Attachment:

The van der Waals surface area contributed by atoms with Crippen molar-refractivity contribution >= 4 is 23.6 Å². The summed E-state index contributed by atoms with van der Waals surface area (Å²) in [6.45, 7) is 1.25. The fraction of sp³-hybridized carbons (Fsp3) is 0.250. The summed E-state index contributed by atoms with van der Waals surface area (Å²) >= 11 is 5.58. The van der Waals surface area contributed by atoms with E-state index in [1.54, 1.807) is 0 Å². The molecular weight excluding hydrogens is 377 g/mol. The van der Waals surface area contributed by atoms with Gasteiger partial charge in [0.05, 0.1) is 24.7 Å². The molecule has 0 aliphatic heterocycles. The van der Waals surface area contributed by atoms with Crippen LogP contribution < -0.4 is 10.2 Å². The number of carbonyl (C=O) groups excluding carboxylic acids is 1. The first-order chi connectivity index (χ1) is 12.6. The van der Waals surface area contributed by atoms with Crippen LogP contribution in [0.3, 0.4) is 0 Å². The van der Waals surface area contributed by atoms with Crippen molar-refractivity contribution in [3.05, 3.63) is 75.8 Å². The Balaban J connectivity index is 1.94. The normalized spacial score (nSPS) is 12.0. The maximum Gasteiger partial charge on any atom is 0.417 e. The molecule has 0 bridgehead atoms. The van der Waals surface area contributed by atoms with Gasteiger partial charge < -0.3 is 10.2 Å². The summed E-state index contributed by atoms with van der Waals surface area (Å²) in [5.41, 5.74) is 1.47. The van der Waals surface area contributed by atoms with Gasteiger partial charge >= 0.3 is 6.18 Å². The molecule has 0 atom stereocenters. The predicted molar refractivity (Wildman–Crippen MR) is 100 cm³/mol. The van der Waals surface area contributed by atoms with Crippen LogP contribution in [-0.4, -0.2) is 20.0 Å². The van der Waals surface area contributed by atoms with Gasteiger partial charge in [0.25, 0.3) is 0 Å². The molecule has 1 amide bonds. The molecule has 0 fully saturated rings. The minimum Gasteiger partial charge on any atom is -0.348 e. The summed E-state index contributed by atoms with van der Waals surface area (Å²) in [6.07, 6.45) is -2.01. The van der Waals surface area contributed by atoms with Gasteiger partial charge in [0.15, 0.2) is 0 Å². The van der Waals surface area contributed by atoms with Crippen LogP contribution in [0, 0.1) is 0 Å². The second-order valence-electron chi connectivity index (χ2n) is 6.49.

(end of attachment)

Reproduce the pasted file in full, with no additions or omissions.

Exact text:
The van der Waals surface area contributed by atoms with Crippen molar-refractivity contribution >= 4 is 23.6 Å². The summed E-state index contributed by atoms with van der Waals surface area (Å²) in [6.45, 7) is 1.25. The fraction of sp³-hybridized carbons (Fsp3) is 0.250. The summed E-state index contributed by atoms with van der Waals surface area (Å²) >= 11 is 5.58. The van der Waals surface area contributed by atoms with E-state index in [1.54, 1.807) is 0 Å². The molecular weight excluding hydrogens is 377 g/mol. The van der Waals surface area contributed by atoms with Gasteiger partial charge in [0.05, 0.1) is 24.7 Å². The molecule has 0 aliphatic heterocycles. The van der Waals surface area contributed by atoms with Crippen LogP contribution < -0.4 is 10.2 Å². The number of carbonyl (C=O) groups excluding carboxylic acids is 1. The first-order chi connectivity index (χ1) is 12.6. The van der Waals surface area contributed by atoms with Crippen LogP contribution in [0.3, 0.4) is 0 Å². The van der Waals surface area contributed by atoms with Crippen molar-refractivity contribution in [3.05, 3.63) is 75.8 Å². The Balaban J connectivity index is 1.94. The normalized spacial score (nSPS) is 12.0. The maximum Gasteiger partial charge on any atom is 0.417 e. The molecule has 0 bridgehead atoms. The van der Waals surface area contributed by atoms with Gasteiger partial charge < -0.3 is 10.2 Å². The summed E-state index contributed by atoms with van der Waals surface area (Å²) in [5.41, 5.74) is 1.47. The van der Waals surface area contributed by atoms with Gasteiger partial charge >= 0.3 is 6.18 Å². The molecule has 0 atom stereocenters. The predicted molar refractivity (Wildman–Crippen MR) is 100 cm³/mol. The van der Waals surface area contributed by atoms with Crippen LogP contribution in [-0.4, -0.2) is 20.0 Å². The van der Waals surface area contributed by atoms with Gasteiger partial charge in [0.25, 0.3) is 0 Å². The molecule has 1 amide bonds. The molecule has 0 fully saturated rings. The minimum Gasteiger partial charge on any atom is -0.348 e. The summed E-state index contributed by atoms with van der Waals surface area (Å²) in [6.07, 6.45) is -2.01. The van der Waals surface area contributed by atoms with Gasteiger partial charge in [0.15, 0.2) is 0 Å². The van der Waals surface area contributed by atoms with Crippen LogP contribution in [0, 0.1) is 0 Å². The second-order valence-electron chi connectivity index (χ2n) is 6.49.